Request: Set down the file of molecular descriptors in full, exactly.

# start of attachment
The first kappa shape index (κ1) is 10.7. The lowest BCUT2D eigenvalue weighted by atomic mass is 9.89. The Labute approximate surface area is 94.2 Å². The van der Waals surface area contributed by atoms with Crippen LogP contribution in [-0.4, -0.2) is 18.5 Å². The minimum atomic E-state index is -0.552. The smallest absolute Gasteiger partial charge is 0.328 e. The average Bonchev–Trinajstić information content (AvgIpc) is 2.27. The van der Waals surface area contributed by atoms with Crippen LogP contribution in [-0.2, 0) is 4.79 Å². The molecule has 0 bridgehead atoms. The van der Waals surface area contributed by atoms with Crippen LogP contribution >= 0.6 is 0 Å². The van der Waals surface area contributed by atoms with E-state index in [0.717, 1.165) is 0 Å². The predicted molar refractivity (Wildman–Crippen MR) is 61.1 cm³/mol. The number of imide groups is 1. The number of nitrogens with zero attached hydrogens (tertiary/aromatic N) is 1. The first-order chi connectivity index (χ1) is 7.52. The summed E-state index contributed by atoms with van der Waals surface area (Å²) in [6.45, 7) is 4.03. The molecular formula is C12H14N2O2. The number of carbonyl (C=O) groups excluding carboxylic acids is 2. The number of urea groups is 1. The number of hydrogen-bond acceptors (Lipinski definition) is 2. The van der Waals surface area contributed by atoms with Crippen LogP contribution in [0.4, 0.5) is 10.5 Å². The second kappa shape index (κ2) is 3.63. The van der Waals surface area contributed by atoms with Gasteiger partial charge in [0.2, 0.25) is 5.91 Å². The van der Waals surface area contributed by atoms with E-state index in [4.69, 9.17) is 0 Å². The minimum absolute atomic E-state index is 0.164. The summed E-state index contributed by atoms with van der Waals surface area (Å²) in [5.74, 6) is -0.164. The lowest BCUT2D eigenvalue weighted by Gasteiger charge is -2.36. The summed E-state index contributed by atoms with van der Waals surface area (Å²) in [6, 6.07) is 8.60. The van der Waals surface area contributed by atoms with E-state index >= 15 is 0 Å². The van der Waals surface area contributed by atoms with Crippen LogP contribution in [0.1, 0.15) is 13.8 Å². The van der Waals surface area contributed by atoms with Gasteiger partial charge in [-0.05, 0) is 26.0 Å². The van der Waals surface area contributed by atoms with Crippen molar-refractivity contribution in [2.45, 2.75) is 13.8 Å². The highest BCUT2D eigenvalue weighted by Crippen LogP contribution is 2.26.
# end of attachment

The first kappa shape index (κ1) is 10.7. The lowest BCUT2D eigenvalue weighted by atomic mass is 9.89. The Labute approximate surface area is 94.2 Å². The van der Waals surface area contributed by atoms with Crippen LogP contribution in [-0.4, -0.2) is 18.5 Å². The minimum atomic E-state index is -0.552. The smallest absolute Gasteiger partial charge is 0.328 e. The average Bonchev–Trinajstić information content (AvgIpc) is 2.27. The van der Waals surface area contributed by atoms with Crippen LogP contribution in [-0.2, 0) is 4.79 Å². The molecule has 0 bridgehead atoms. The van der Waals surface area contributed by atoms with Crippen LogP contribution >= 0.6 is 0 Å². The van der Waals surface area contributed by atoms with E-state index in [0.717, 1.165) is 0 Å². The predicted molar refractivity (Wildman–Crippen MR) is 61.1 cm³/mol. The number of imide groups is 1. The number of nitrogens with zero attached hydrogens (tertiary/aromatic N) is 1. The first-order chi connectivity index (χ1) is 7.52. The summed E-state index contributed by atoms with van der Waals surface area (Å²) in [6.45, 7) is 4.03. The molecular formula is C12H14N2O2. The number of carbonyl (C=O) groups excluding carboxylic acids is 2. The number of urea groups is 1. The number of hydrogen-bond acceptors (Lipinski definition) is 2. The van der Waals surface area contributed by atoms with Crippen LogP contribution in [0.4, 0.5) is 10.5 Å². The second kappa shape index (κ2) is 3.63. The van der Waals surface area contributed by atoms with Gasteiger partial charge in [0.2, 0.25) is 5.91 Å². The van der Waals surface area contributed by atoms with E-state index in [4.69, 9.17) is 0 Å². The minimum absolute atomic E-state index is 0.164. The summed E-state index contributed by atoms with van der Waals surface area (Å²) in [5.74, 6) is -0.164. The lowest BCUT2D eigenvalue weighted by Gasteiger charge is -2.36. The summed E-state index contributed by atoms with van der Waals surface area (Å²) in [6, 6.07) is 8.60. The van der Waals surface area contributed by atoms with E-state index >= 15 is 0 Å². The van der Waals surface area contributed by atoms with Crippen LogP contribution in [0.1, 0.15) is 13.8 Å². The van der Waals surface area contributed by atoms with Gasteiger partial charge in [-0.05, 0) is 26.0 Å². The van der Waals surface area contributed by atoms with Crippen molar-refractivity contribution in [2.45, 2.75) is 13.8 Å². The highest BCUT2D eigenvalue weighted by Crippen LogP contribution is 2.26.